Sacred Woman, Sacred Dance:
Awakening Spirituality Through Movement and Ritual
A Book by Iris J. Stewart




Sacred Woman, Sacred Dance
Reviewed by Marina Bear, Circle Dance Sacred Dance
Newsletter of the San Francisco Bay Area Circle Dance Group


The book had appeared on the table with tapes and flyers during Stefan and Bethan's weekend last February. The pictures drew me - snapshots of joy, of ecstacy - even before I read the title: "Sacred Woman, Sacred Dance." The writer's name was at the bottom, clear but subtle. Iris Stewart danced with us on Saturday, but moving in the fullness of the circle we were creating,how many of us discovered her?
I picked up her book and it fell open to a picture of seven women in a line, dancing. "That's Tulum Havasi!" I said, out loud. And it was. "Turkish harvest dance at a workshop in France led by Laura Shannon," said the caption. I felt an instant and personal connection to this book, but the music was starting up again and the circle was forming and in fact it was weeks before I really found the time to sit down with the book and discov er it. It is a treasure.
In spite of an impressive bibliography and a wealth of notes, it is a very personal book. It's Iris Stewart's journey into spirituality as a woman and a dancer. The book is a sharing of things discovered along the way - history and myth and places where women still dance their spirit together. Some of the sections show particular inspirations to dance: the moon and serpents and the elements, birth and grief and the call of ecstacy ... Many chapters end with a section called "Now Let Us Dance," which includes invitations, suggestions, and encouragement to the reader to join the dance.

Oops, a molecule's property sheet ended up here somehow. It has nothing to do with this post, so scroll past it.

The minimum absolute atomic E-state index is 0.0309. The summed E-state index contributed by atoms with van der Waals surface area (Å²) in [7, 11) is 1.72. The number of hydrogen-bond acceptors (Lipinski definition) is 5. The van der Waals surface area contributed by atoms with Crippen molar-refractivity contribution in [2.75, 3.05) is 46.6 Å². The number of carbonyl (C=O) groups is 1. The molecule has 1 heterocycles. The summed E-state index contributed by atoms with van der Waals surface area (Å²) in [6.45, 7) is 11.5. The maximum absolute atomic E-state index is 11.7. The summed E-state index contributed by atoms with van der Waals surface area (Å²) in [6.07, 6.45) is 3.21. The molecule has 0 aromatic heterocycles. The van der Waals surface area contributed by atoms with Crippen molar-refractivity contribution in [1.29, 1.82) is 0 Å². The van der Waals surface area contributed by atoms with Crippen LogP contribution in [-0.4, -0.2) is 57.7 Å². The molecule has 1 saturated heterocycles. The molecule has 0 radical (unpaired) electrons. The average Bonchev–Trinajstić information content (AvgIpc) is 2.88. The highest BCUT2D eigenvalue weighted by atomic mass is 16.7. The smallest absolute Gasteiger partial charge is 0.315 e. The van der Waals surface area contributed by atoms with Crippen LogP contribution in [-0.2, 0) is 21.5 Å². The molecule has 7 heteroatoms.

The pictures are beautiful. There are archaic figures processing on shards of Greek pottery, scens of women dancing in tribal dress, and wonderful photographs of women keep the mysterious side of dance alive in our time, from Ruth St. Denis to Gabrielle Roth.
Because this book is a record of Iris' journey, you may not find your particular cultural love in it. There are very few Celtic references, and nothing Slavic or Baltic, but out of the inspiration of this beautiful volume other dancers may undertake similar explorations and share their own results.
It seemed to me that inspiration was primary gift of this book, not just the scholarly affirmation of things we might already know. Although it was fascinating to learn that the whirling of the Mevlevi dervishes may have its origins in a whirling dance practice performed by women in ancient China, mainly I want to go out and find a really big, beautiful, incredibly light veil to see what it feels like to dance with one. Then we can get a dozen or so of us together and then the guys will want to try it and we get a swirling rainbow of a circle. That's the kind of thoughts this book inspires. What a worthwile use of $30.

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